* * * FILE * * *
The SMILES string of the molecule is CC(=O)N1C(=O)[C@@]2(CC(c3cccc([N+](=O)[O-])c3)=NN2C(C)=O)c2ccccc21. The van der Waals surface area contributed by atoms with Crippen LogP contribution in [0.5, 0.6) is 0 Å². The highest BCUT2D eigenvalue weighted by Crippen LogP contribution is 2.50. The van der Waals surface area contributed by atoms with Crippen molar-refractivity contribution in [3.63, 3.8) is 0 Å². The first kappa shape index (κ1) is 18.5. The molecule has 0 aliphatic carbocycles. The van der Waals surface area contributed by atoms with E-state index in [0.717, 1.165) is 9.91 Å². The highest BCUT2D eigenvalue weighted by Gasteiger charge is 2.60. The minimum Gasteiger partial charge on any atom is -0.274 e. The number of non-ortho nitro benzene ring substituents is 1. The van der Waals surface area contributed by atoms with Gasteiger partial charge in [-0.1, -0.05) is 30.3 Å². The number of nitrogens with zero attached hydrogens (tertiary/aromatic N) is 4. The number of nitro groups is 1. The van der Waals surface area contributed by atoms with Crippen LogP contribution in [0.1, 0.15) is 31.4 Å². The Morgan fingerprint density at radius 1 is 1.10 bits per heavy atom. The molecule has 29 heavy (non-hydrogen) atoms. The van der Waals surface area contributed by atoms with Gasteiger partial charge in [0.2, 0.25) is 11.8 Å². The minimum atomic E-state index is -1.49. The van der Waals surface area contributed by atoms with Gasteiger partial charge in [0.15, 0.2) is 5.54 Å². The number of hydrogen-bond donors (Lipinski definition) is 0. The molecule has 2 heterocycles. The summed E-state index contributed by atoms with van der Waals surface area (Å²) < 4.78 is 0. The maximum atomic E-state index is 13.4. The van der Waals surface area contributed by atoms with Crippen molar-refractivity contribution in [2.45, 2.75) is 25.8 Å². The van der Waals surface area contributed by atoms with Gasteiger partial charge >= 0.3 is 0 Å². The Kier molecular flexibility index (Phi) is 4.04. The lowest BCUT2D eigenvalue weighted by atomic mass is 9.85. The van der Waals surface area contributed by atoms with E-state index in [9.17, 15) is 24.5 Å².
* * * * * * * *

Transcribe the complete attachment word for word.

The SMILES string of the molecule is CC(=O)N1C(=O)[C@@]2(CC(c3cccc([N+](=O)[O-])c3)=NN2C(C)=O)c2ccccc21. The van der Waals surface area contributed by atoms with Crippen LogP contribution in [0.5, 0.6) is 0 Å². The highest BCUT2D eigenvalue weighted by Crippen LogP contribution is 2.50. The van der Waals surface area contributed by atoms with Crippen molar-refractivity contribution in [3.63, 3.8) is 0 Å². The first kappa shape index (κ1) is 18.5. The molecule has 0 aliphatic carbocycles. The van der Waals surface area contributed by atoms with E-state index in [0.717, 1.165) is 9.91 Å². The highest BCUT2D eigenvalue weighted by Gasteiger charge is 2.60. The minimum Gasteiger partial charge on any atom is -0.274 e. The number of non-ortho nitro benzene ring substituents is 1. The van der Waals surface area contributed by atoms with Gasteiger partial charge in [-0.1, -0.05) is 30.3 Å². The number of nitrogens with zero attached hydrogens (tertiary/aromatic N) is 4. The number of nitro groups is 1. The van der Waals surface area contributed by atoms with Crippen LogP contribution in [0.1, 0.15) is 31.4 Å². The Morgan fingerprint density at radius 1 is 1.10 bits per heavy atom. The molecule has 29 heavy (non-hydrogen) atoms. The van der Waals surface area contributed by atoms with Gasteiger partial charge in [0.2, 0.25) is 11.8 Å². The minimum atomic E-state index is -1.49. The van der Waals surface area contributed by atoms with Gasteiger partial charge in [0.15, 0.2) is 5.54 Å². The number of hydrogen-bond donors (Lipinski definition) is 0. The molecule has 2 heterocycles. The summed E-state index contributed by atoms with van der Waals surface area (Å²) < 4.78 is 0. The maximum atomic E-state index is 13.4. The van der Waals surface area contributed by atoms with Crippen molar-refractivity contribution in [2.45, 2.75) is 25.8 Å². The van der Waals surface area contributed by atoms with Gasteiger partial charge >= 0.3 is 0 Å². The Kier molecular flexibility index (Phi) is 4.04. The lowest BCUT2D eigenvalue weighted by atomic mass is 9.85. The van der Waals surface area contributed by atoms with E-state index in [9.17, 15) is 24.5 Å².